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Am Fam Physician. 2003;67(3):590-593

Population-based studies have estimated that 4 percent of men and 2 percent of women between 30 and 60 years of age have obstructive sleep apnea that is significant enough to cause daytime somnolence. Despite this prevalence, the condition often remains undiagnosed because of its nonspecific symptoms. Flemons reviews sleep apnea and offers an algorithm for pursuing the diagnosis.

Clinical clues that should lead to a suspicion of sleep apnea include snoring, obesity, hypertension, and daytime somnolence. Of course, sleep apnea is not the only sleep disorder that can cause daytime sleepiness. In the differential diagnosis, the author includes insufficient sleep, circadian rhythm abnormalities (e.g., shift workers), periodic limb movements during sleep, and narcolepsy.

Although polysomnography in a sleep laboratory is the gold standard in the diagnosis of sleep apnea, its expense and lack of timely availability have raised interest in other testing modalities. The author notes that a recent meta-analysis of the use of portable monitors for home-based diagnosis concluded that the quality of most monitors was not high. Home oximetry monitoring alone had poor specificity in diagnosing sleep apnea (48 percent) compared with polysomnography. Monitors that included continuous nasal air pressure measurement showed improved specificity in recent small studies.

Treatment of sleep apnea is complicated by several issues. Although rates of hypertension and other cardiovascular diseases are known to be higher in patients with sleep apnea, no prospective trials show that treatment improves cardiovascular outcomes. The author notes that the primary reason to treat sleep apnea is to improve quality of life. The severity of disease quantified by testing does not correlate well with quality of life, although a respiratory disturbance index (home monitors) or apneahypopnea index (polysomnography) of more than 30 events per hour generally denotes severe disease that merits treatment.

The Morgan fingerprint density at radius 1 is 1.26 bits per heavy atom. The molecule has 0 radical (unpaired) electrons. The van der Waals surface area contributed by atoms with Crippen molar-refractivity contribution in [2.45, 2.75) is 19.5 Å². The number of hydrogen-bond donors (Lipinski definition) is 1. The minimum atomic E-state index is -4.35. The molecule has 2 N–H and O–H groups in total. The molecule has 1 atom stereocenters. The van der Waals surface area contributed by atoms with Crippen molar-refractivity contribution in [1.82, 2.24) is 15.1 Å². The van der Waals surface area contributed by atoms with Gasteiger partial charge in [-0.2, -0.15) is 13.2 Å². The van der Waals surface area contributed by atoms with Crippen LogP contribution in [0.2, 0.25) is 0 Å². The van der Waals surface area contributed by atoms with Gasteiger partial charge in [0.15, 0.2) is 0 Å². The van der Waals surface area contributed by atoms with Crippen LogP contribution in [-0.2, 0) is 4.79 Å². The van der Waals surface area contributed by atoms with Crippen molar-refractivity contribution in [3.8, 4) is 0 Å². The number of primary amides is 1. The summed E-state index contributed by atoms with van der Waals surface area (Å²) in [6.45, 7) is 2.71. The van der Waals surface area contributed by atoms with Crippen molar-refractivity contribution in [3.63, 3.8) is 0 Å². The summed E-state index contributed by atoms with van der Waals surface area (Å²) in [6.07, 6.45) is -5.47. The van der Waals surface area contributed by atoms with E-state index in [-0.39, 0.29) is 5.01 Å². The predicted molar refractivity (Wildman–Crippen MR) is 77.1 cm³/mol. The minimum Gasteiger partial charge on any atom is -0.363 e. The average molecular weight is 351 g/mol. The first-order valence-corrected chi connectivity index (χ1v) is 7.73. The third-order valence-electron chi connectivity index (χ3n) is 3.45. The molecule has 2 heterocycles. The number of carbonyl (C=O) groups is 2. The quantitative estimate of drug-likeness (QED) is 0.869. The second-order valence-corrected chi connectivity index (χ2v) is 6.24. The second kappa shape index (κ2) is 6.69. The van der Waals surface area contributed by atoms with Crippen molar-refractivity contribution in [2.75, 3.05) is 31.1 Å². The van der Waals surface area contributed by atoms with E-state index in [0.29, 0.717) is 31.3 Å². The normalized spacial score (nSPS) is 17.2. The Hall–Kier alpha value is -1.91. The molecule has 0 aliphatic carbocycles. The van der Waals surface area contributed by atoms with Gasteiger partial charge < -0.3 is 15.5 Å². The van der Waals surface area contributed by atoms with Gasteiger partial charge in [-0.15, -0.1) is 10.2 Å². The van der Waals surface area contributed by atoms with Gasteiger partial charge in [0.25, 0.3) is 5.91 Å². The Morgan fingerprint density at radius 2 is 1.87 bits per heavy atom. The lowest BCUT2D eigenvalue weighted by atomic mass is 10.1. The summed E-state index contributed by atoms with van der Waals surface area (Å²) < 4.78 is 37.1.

Continuous positive airway pressure (CPAP) has been shown in randomized trials to immediately reverse sleep apnea, decrease somnolence, and improve quality of life. Compliance with CPAP is problematic, however. Patients may become frustrated by mask leaks or nasal congestion. The author describes conservative treatment that should be undertaken in all patients, including use of a lateral sleep position, avoidance of nighttime alcohol or sedatives, and weight loss.

Oral appliances that keep the jaw forward during sleep are sometimes used in the treatment of sleep apnea. A surgical procedure is also an alternative (e.g., uvulopalatopharyngoplasty, mandibular advancement), but there are fewer data from high-quality studies to demonstrate the effectiveness of surgery. The author suggests reserving surgery for patients intolerant of CPAP.

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